Chapters Seven and Eight advocate and defend diversity affirmative action. Largely, however, Sterba relies on GRUTTER for supplying the rationale for diversity, including quotes from the amici briefs. In a parenthetical, he suggests, without elaboration, that it takes between three and five minority students in a class of 30 to “contribute to class dialogue without feeling isolated” (p. 71). Given the set-up of the book, discussing “conditionality” (empirical evaluations of affirmative action), it was disappointing not to receive more here. Can any three black qualified students supply this added value to class dialogue, or are there certain types of black students needed? What types? Must there be special limitations on the other students in the class so that they too contribute to this class dialogue? Might we have to guard against admitting too many homogenous majority applicants? And if so, considering the very real situation of rolling admissions, who gets admitted and declined first? Are students then forced to register for particular classes? All too often Sterba mistakes the noble sounding idea of diversity with how these policies might actually play out. For example, in making his point about the value of diversity, he slips into some misleading anecdotes. Sterba points out that his “fast-talking chain-smoking New Yorker” partner, and a single minority student who recounted what was likely a hate crime in front of the class, had “significant educational benefits” for colleges and universities. (p. 72). Having a single professor or student different from the rest of the class, is entirely unrelated to the concept of “critical mass” at play in GRUTTER. Throughout these chapters, Sterba does skillfully take on affirmative action critics and some anticipated problems with his argument. Certainly in the micro-sense, he is quite strong and adept at finding fault with his critics.
What is most lacking in this book is, ironically, perspective of the other. Instead of being gracious toward those with whom he might disagree, Sterba comes across as snide and condescending. Rather than take on one who might suggest that it is simply always wrong for the government to provide racial preferences, he derides “No one in their right mind thinks that racial preferences are always legitimate or always illegitimate” (p. 76). And rather than engage with the literature about the actual outcomes of diversity (see Putnam, 2007), he suggests that if the statistics he provides about the need for affirmative action do not move us, we “[are] unconcerned . . . about [*41] widespread existing discrimination” (p. 102), “do not call for . . . the federal government to prosecute . . . discrimination” (p. 102), “[are not] interested in overturning [bad] Supreme Court decisions”(p. 102), and “are unsupportive] of the large increases in spending that are needed to provide all students in the United States with at least a K through 12 quality education” (p. 102). Much of the book has a tone that one might hear at a dinner party where all “good people” surely think “the right way.”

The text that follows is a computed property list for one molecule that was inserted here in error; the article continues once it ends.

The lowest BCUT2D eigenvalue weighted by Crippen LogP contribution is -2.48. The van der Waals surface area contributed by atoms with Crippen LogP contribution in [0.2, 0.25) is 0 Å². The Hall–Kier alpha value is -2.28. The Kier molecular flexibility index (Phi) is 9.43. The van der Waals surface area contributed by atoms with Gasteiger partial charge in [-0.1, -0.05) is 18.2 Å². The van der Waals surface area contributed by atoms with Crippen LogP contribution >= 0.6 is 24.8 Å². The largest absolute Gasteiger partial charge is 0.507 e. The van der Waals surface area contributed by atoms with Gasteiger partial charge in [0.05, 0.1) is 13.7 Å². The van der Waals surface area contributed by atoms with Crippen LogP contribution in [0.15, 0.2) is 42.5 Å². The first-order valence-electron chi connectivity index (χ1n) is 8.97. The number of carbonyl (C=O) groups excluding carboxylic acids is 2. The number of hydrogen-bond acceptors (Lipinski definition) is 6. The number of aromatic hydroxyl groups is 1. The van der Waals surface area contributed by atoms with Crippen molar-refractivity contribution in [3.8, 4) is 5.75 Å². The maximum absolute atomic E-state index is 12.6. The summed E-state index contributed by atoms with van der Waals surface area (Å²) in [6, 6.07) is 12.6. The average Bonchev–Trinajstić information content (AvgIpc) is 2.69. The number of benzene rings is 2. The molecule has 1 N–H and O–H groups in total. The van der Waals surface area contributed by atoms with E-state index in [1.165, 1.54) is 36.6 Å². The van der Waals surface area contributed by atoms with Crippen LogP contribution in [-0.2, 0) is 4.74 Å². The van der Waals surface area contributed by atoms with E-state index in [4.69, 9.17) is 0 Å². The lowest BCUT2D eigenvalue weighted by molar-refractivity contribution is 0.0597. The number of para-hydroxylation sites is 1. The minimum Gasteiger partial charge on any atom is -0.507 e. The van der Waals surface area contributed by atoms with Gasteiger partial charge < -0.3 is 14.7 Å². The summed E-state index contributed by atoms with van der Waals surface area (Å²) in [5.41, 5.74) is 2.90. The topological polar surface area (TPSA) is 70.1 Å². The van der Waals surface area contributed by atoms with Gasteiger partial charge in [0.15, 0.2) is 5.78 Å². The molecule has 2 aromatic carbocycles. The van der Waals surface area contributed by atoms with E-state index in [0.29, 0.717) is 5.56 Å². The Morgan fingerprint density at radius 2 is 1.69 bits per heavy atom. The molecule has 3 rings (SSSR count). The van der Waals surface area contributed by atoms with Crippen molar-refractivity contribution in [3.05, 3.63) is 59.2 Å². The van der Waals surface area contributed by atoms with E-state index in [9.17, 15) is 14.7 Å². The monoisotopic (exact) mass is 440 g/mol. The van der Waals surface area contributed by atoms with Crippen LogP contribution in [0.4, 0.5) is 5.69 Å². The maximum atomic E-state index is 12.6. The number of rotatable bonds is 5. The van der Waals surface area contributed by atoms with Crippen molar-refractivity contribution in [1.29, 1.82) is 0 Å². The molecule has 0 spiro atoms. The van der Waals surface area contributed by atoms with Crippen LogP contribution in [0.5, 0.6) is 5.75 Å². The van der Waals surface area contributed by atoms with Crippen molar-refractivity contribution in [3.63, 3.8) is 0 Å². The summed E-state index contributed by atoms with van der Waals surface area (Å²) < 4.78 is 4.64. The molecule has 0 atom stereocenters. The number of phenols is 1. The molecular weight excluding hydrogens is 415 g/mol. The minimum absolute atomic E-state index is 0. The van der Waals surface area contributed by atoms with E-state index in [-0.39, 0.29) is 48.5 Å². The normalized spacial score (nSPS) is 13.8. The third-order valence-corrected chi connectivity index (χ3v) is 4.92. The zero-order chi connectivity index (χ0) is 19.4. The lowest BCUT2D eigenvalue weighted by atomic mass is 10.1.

This book will certainly appeal to those who simply want to read that affirmative action will move us toward racial equality. If one wants scholarly investigation into how affirmative action might look in the future, and empirical information that defends and advocates for diversity affirmative action, Sterba has fallen short.
Bowen, William G. and Derek Bok. 2000. THE SHAPE OF THE RIVER: LONG-TERM CONSEQUENCES OF CONSIDERING RACE IN COLLEGE AND UNIVERSITY ADMISSIONS. Princeton, NJ: Princeton University Press.
Farber, Daniel A. 1994. “The Outmoded Debate Over Affirmative Action.” CALIFORNIA LAW REVIEW 82:893-934.
Putnam, Robert D. 2007. “E Pluribus Unum: Diversity and Community in the Twenty-first Century – The 2006 Johan Skytte Prize.” SCANDINAVIAN POLITICAL STUDIES 30(2) 137-174.
ADARAND v. PEÑA, 515 U.S. 2000 (1995).
CITY OF RICHMOND v. CROSON, 488 U.S. 469 (1989).
GRATZ v. BOLLINGER, 539 U.S. 244 (2003).
GRUTTER v. BOLLINGER, 539 U.S. 306 (2003).
KOREMATSU v. UNITED STATES, 323 U.S. 214 (1944).
METRO BROADCASTING v. FEDERAL COMMUNICATIONS COMMISSION, 497 U.S. 547 (1990).
PARENTS INVOLVED IN COMMUNITY SCHOOLS v. SEATTLE SCHOOL DISTRICT NO. 1, 551 U.S. 701 (2007).
REGENTS OF THE UNIVERSITY OF CALIFORNIA v. BAKKE, 438 U.S. 265 (1978).
© Copyright 2010 by the author, Martin J. Sweet.